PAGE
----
Being Okay With Chatter OR Why A Podcast Isn’t A Written Article
Stepping away from how I personally feel about the matter of chatting when on air, it seems that for a significant amount of listeners this is one major point of criticism. When it comes to podcasts people tend to dislike the fact that their beloved show hosts tend to babble on endlessly. The ratio of words to information seems slightly off when compared with a blog post.
When you look closer, a written article needs “the babbling” only to add some emotions and feelings to a story.2 Whereas when it comes to podcasts this ratio is build by design, so to speak. It’s the heart and soul of a podcast that you can integrate all those unnecessary information and more details for which there would be no room in a generic blog post. For me it’s the ideal medium to show your personality in a more intimate setting and to ask and answer more random question questions.
Personally, I go even further and grant every show host out there the permission to get side-tracked. I don’t take issue if you jump from topic A to topic B at any point in time. After all this happens in a real, organic conversion, too. Lastly, I also like to think that this ratio is an advantage for the listener since one doesn’t need to be in high-focus mode all times.
So, yes: in the case of babbling 99% of the podcasts out there are guilty in my opinion – the big “but”: for me this is totally fine and dandy.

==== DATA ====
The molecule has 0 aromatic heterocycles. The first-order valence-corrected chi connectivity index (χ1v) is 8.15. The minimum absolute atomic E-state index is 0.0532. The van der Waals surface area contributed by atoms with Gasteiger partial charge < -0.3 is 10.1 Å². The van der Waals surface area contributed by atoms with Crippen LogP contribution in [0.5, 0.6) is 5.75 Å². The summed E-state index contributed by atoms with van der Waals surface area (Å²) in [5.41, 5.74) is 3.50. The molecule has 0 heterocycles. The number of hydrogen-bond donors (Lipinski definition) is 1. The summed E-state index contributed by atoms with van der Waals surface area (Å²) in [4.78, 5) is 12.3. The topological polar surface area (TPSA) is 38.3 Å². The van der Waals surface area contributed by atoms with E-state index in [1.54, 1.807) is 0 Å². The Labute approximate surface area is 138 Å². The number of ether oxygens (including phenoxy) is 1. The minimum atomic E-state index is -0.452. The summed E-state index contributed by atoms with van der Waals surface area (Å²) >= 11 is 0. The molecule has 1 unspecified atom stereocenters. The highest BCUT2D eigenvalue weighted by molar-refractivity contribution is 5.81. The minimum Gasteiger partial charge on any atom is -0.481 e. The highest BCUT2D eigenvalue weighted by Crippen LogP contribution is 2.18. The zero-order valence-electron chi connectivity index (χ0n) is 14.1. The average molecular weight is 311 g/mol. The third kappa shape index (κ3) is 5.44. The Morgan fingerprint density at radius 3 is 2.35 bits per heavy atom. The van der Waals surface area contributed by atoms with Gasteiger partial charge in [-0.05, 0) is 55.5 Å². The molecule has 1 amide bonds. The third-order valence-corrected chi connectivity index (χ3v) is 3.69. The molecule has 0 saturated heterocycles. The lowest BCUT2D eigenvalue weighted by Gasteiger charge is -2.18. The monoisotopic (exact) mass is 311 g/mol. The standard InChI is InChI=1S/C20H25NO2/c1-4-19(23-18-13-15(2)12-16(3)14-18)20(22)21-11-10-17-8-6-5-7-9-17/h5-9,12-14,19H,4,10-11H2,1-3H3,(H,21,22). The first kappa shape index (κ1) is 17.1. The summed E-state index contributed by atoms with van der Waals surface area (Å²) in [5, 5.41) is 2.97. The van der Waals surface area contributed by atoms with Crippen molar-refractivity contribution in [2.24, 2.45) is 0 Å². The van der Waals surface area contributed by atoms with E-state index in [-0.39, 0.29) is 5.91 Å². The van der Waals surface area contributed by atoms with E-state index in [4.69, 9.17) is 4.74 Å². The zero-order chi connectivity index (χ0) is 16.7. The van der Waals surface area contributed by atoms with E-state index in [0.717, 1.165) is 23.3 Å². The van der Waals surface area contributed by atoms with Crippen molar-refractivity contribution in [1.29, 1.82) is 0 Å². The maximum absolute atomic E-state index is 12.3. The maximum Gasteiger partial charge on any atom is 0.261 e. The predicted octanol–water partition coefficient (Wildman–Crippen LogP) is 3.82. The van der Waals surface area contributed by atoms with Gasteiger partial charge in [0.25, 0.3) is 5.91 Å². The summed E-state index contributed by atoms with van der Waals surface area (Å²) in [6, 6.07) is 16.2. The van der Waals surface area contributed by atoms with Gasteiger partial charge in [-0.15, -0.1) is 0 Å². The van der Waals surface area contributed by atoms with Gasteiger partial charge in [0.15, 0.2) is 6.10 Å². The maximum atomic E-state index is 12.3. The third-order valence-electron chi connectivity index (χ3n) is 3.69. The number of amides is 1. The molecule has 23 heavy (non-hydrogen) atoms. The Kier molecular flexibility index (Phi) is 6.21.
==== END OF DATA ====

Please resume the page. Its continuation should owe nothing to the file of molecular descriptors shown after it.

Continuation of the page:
How To Build A Doomsday Device
I’m part of a small German podcast (Der Übercast), and some of our listeners were wondering why we don’t talk more about the automation stuff that they find on our blogs. This section is about why talking voices shouldn’t read out a manual and why letters on a screen are the better choice when planning to teach people how to use heavy machinery.
With podcasts you have a medium that is born to take another approach than you would normally do as in a written article.
On the one hand, no one will crucify you if you talk about a Apple rumor. Quick tips fit right in, whilst they often feel too insignificant for a blog post3. On the other hand explaining complex scripts, macros or advanced power user stuff doesn’t fit the medium most times.
Step 1: Lock the double-woven alpha string cable in place - use the middle inter-pulsation post.
Step 2: Check for signs of oxidation after sending 2 Gigawatts through the assembled granulator.
Step 3: If any errors occurred in step one or two you should feel a breeze of fresh air on what’s left of your skin – the side walls of the building you’re in are removed which causes air-streams of entering your lab. If not, proceed to attaching the ray gun hoisting bracket.
Step 4: …
Step 132: …
It would be way easier the read the 132 steps in the manual. By following the instructions which are accompanied with some illustrations (like in this written article) you can be sure not to blow the roof off while building your shell script Spheroboom 3000™. You will end up having a death bringing, earth shaking doomsday device that will make mankind quiver in no time.
As you can tell by now, despite being pro-babbling following these kind of explanations on a podcast, for instance when someone talks about a (complex) Hazel rule just makes me feel dizzy. My head will start spinning and steam comes out of my ears. In the best case I won’t turn off the volume and just sit it out until the monologue is over thinking “yeah, whatever”.
More Excuses For Babbling
Surely you know about the major advantage of podcasts. In comparison to their inked twin, the blog post they excel at being consumable anywhere. With written content you most likely need to sit down, focus and just read. Unlike podcasts, where you can listen to a show while on commute, working out or do your actual work – it doesn’t matter. You can even do the dishes while listening to Doing the Dishes with Rafferty Thompson.